I was following a blog discussion in an open thread on a mainstream cultural magazine's website when two commenters began talking about their negative experiences with a specific feminist blog. That criticism soon was expanded to cover "the problem with feminist blogs" as if all feminist blogs are the same.It was written by What Tami Said and I recommend you hop on over to read the rest. I haven't read any "feminist" blogs for the last month or so to be honest. When a particular post on Jezebel catches my attention, I find myself quickly reading and leaving the blog now. But as much as I might might need my space from all the "outrage," I am still really glad these blogs exist. To say they're all the same is completely wrong.
But how can all feminist blogs be the same? All feminists are not the same. We may agree that feminism is a movement to end sexist oppression. But we often disagree about what sexist oppression is and what gender equality might look like. We are passionate about a variety of feminist issues--reproductive rights, political power, preventing violence against women, workplace equality. Some of us are men. Many of us who blog don't write about feminist issues in the common sense; we write about politics or sex or film or fashion or history or sexuality or gaming or race with a feminist sensibility. Some of us don't even call ourselves feminists.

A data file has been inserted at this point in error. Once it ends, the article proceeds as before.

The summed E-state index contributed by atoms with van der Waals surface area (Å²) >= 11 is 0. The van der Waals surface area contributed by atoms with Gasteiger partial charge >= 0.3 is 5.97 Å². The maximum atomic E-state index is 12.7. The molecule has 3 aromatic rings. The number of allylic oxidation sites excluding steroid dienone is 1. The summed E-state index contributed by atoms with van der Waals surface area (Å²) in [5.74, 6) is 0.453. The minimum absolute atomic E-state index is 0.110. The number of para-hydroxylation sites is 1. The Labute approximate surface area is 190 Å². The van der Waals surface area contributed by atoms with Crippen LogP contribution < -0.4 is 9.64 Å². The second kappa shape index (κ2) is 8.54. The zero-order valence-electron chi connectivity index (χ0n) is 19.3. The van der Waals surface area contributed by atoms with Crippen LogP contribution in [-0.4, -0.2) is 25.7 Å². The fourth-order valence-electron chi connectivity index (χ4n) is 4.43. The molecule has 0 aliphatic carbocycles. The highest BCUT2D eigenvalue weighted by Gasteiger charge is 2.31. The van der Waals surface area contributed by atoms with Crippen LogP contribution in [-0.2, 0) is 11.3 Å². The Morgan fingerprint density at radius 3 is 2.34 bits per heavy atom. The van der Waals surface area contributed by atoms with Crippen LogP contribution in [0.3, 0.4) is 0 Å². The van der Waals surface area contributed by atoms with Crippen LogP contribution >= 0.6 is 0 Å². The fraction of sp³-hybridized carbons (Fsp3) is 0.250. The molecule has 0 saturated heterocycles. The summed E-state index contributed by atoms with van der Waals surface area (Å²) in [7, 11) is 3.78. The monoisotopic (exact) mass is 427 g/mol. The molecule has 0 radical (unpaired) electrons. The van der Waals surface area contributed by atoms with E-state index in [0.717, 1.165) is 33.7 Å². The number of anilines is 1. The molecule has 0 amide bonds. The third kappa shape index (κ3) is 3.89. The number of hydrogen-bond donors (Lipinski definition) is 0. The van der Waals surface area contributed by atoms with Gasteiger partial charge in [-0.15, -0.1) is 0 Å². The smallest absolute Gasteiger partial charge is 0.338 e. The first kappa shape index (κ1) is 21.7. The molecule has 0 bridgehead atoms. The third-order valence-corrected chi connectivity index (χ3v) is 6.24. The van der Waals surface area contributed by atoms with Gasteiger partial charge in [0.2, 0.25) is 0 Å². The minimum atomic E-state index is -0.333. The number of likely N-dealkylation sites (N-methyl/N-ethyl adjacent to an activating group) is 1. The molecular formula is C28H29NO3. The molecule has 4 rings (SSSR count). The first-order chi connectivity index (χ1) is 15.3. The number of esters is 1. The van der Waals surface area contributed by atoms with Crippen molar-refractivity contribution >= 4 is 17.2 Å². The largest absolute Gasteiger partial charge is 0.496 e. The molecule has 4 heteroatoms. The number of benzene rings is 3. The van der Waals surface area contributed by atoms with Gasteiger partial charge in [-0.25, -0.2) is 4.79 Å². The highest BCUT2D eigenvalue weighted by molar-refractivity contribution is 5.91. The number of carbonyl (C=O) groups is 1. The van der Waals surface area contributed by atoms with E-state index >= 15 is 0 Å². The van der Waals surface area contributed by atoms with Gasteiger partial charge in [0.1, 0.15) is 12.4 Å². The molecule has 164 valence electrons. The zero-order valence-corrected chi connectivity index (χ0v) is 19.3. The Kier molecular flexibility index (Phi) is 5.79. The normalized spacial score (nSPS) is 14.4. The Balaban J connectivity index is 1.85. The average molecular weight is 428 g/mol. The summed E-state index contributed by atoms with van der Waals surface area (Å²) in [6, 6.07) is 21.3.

Worse, the criticism of feminist blogs in this discussion seemed so typically sexist, dismissive of feminist thought and reflective of stereotypes about certain types of women. Feminist blogs paint women as victims and men as predators. Mean ole feminist blogs won't educate folks on feminism 101. Feminist blogs are humorless and one-note. Moderators at feminist blogs are strident, aggressive, argumentative and quick to ban or shun commenters who won't follow the party line. Feminists look to take offense at everything. Feminists use annoying academic-y language like "heteronormative" and "patriarchy."
Here is the thing, some of these "criticisms" are true, but for good reason. One could argue that "movement speak" makes communication with those on the outside harder, but what's the problem with using words like "patriarchy" within a space devoted to feminism? Many feminist blogs reject having 101 discussions, because demanding to be educated is one way that privileged folks use to derail real conversation. Most of the other criticisms are indeed true of many feminist blogs only in that they are true of many blogs, period. But, I think the world we live in dictates that Gawker will never be read as strident, but Jezebel will.